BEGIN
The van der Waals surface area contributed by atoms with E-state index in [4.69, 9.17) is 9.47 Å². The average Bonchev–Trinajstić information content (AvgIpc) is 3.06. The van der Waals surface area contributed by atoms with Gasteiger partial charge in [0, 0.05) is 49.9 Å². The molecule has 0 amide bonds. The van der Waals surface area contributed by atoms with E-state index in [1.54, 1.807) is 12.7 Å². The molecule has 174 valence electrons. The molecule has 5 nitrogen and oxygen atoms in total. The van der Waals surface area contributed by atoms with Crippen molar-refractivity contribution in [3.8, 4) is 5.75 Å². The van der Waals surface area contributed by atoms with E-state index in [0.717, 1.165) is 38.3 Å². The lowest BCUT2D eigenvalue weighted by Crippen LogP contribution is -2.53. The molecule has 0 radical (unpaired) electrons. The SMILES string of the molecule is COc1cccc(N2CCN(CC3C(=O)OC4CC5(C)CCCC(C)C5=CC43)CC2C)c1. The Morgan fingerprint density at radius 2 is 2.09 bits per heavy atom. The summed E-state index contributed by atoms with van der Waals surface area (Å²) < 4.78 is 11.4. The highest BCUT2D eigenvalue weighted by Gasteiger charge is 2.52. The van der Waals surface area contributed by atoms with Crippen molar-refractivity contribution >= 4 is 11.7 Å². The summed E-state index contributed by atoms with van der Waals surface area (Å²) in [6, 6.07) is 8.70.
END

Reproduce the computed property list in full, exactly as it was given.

The van der Waals surface area contributed by atoms with E-state index in [4.69, 9.17) is 9.47 Å². The average Bonchev–Trinajstić information content (AvgIpc) is 3.06. The van der Waals surface area contributed by atoms with Gasteiger partial charge in [0, 0.05) is 49.9 Å². The molecule has 0 amide bonds. The van der Waals surface area contributed by atoms with E-state index in [1.54, 1.807) is 12.7 Å². The molecule has 174 valence electrons. The molecule has 5 nitrogen and oxygen atoms in total. The van der Waals surface area contributed by atoms with Crippen molar-refractivity contribution in [3.8, 4) is 5.75 Å². The van der Waals surface area contributed by atoms with E-state index in [0.717, 1.165) is 38.3 Å². The lowest BCUT2D eigenvalue weighted by Crippen LogP contribution is -2.53. The molecule has 0 radical (unpaired) electrons. The SMILES string of the molecule is COc1cccc(N2CCN(CC3C(=O)OC4CC5(C)CCCC(C)C5=CC43)CC2C)c1. The Morgan fingerprint density at radius 2 is 2.09 bits per heavy atom. The summed E-state index contributed by atoms with van der Waals surface area (Å²) < 4.78 is 11.4. The highest BCUT2D eigenvalue weighted by Gasteiger charge is 2.52. The van der Waals surface area contributed by atoms with Crippen molar-refractivity contribution >= 4 is 11.7 Å². The summed E-state index contributed by atoms with van der Waals surface area (Å²) in [6, 6.07) is 8.70.